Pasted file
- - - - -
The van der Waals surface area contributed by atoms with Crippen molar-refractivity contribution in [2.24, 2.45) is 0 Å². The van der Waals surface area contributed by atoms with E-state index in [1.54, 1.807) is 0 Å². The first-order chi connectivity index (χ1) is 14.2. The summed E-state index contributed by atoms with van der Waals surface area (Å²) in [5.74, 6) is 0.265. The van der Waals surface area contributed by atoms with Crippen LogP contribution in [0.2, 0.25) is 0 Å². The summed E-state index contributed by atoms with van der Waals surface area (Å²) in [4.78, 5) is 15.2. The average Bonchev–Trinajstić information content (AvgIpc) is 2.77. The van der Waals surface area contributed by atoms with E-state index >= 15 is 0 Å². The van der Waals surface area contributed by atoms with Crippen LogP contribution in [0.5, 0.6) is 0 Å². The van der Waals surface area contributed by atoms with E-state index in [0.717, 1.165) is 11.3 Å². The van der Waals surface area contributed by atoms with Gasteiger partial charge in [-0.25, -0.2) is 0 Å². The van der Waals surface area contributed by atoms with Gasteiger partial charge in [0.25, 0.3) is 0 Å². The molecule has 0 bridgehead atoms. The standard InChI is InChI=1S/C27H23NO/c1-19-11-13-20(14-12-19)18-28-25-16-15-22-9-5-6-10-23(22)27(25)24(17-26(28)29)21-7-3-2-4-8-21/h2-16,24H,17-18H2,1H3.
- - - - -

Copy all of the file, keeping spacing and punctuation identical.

The van der Waals surface area contributed by atoms with Crippen molar-refractivity contribution in [2.24, 2.45) is 0 Å². The van der Waals surface area contributed by atoms with E-state index in [1.54, 1.807) is 0 Å². The first-order chi connectivity index (χ1) is 14.2. The summed E-state index contributed by atoms with van der Waals surface area (Å²) in [5.74, 6) is 0.265. The van der Waals surface area contributed by atoms with Crippen LogP contribution in [0.2, 0.25) is 0 Å². The summed E-state index contributed by atoms with van der Waals surface area (Å²) in [4.78, 5) is 15.2. The average Bonchev–Trinajstić information content (AvgIpc) is 2.77. The van der Waals surface area contributed by atoms with E-state index >= 15 is 0 Å². The van der Waals surface area contributed by atoms with Crippen LogP contribution in [0.5, 0.6) is 0 Å². The van der Waals surface area contributed by atoms with E-state index in [0.717, 1.165) is 11.3 Å². The van der Waals surface area contributed by atoms with Gasteiger partial charge in [-0.25, -0.2) is 0 Å². The van der Waals surface area contributed by atoms with Gasteiger partial charge in [0.25, 0.3) is 0 Å². The molecule has 0 bridgehead atoms. The standard InChI is InChI=1S/C27H23NO/c1-19-11-13-20(14-12-19)18-28-25-16-15-22-9-5-6-10-23(22)27(25)24(17-26(28)29)21-7-3-2-4-8-21/h2-16,24H,17-18H2,1H3.